Category: Continuing Care
Why should I put my name on the Wait List? It’s a frequently asked question during a Springmoor visit and tour. There are many advantages and one that you should ask about when you have made your decision about moving to Springmoor.
The high occupancy rate in our community is the first reason you should consider the Wait List. We have been working from a list for many years. The floor plan, the location and an anticipated move date will all be part of making your new home choice. There are a fewer number of the larger individual homes in our community making the wait time much longer. Many of our smaller units will come available in a much shorter time frame. Keeping your options open is the best idea for many perspective residents.
A deposit is required to put your name on the Wait List. The application fee is an administrative fee and non-refundable. The second fee (deposit) varies depending on the size unit you have requested and whether you are moving in as a single occupant or as a couple. This part of the fee is refundable at any time. You may say no to a unit if the timing or the size is not what works best and you will keep your position on the Wait List. We recommend that, if you are interested in moving within the next few years, you add your name soon as wait times have continued to increase each year.
Being on our Wait List will also enable you to participate in special planned events throughout the year. A Rightsizing Luncheon with a Senior Move Specialist helps answer questions about preparing for your move. A Round Table Event with the Springmoor Staff helps answer questions about the community. During this event you will meet our Dining Room Manager who will explain all of our dining options. Our Wellness Center Director shares information with you about the forty plus classes offered in the pool and in our exercise facilities. She will tell you about options for physical therapy and the outings offered each month for physical fitness. An expert from our Insurance Department explains how they are available to help file medical claims. Many other specialists are available during these informative events. These two helpful programs provide much needed advice prior to your move.
Those on the Wait List are also invited to participate in activities on campus. Lectures, book clubs, art classes and so much more are open to everyone on the Wait List. Our residents, of course, get first priority for off-campus events but we always welcome those on the Wait List if transportation is available. Meeting new neighbors while working in the garden is a perfect way to get involved before you move in. Joining a Fused Glass Workshop in the Meraki Arts Center, listening to a English Literature presentation with Dr. Elliot Engel or attending a concert with The Dixie Land Jazz Ensemble are wonderful events and a great way to make new friends with similar interests.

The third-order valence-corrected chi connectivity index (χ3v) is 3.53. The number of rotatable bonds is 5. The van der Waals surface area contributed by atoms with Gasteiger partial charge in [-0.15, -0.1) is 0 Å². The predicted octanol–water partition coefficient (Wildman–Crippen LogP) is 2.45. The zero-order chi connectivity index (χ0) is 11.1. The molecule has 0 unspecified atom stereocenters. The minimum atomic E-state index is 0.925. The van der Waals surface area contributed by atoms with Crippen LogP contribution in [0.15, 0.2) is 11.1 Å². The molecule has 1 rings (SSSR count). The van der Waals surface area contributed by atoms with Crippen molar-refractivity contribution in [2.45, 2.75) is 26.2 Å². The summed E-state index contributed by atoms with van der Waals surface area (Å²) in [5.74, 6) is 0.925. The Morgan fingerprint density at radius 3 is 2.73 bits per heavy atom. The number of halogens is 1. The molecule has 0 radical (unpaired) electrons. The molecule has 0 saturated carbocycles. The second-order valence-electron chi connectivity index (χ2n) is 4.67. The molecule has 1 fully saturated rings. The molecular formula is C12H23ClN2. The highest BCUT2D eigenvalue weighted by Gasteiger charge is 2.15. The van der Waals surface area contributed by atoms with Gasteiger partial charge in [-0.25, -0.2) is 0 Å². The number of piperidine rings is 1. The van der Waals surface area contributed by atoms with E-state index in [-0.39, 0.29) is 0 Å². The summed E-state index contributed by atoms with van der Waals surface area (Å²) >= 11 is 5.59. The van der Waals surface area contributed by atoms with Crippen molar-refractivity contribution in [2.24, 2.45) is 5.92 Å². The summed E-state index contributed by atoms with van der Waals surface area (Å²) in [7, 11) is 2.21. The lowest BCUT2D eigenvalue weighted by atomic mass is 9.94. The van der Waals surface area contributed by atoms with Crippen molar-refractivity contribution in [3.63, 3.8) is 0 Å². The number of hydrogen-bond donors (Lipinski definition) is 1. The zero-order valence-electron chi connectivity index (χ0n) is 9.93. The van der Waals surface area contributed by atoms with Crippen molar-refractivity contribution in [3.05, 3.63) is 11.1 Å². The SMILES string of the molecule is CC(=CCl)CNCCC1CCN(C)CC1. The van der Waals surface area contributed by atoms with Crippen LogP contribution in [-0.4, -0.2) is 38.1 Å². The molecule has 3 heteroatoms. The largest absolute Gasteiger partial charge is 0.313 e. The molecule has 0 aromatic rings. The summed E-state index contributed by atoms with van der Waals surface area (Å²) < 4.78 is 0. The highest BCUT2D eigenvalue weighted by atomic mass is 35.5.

The Wellness Center
Many on our Wait List will join an Aqua Fitness Class or come by each morning to use the exercise equipment in our beautiful Wellness Center. Riding a few miles on the exercise bike or jogging a few miles on the elliptical trainer will get you into a healthy routine while meeting a few of your soon-to-be neighbors. This is an excellent perk for adding your name to the Wait List at Springmoor!
If you ask a Springmoor resident, they will all tell you, “Move before you think you need to or before you have to. Come early so you can enjoy all the activities that are available.” Currently 15% of the United States population is 65 years or older. That number is expected to grow to 21% by 2030 and wait times will become even longer. Continue reading →
There are two options and many questions to ask when looking at Independent Living Campuses. Choosing between a Continuing Care Retirement Community (CCRC) and a Rental Community without all levels of care will be the first two options to consider.
A CCRC offers a resident a community for life. A resident may move within the community as more care is needed but will never have to leave. A CCRC offers Independent Living, Assisted Living, Skilled Nursing and Memory Care on the same campus. An entry fee or real estate purchase plus a monthly fee will be required. Independent residents can continue to participate in activities outside of their home and leave the meal preparation, housework, security and maintenance to the community. This gives the resident freedom to enjoy every minute of their retirement!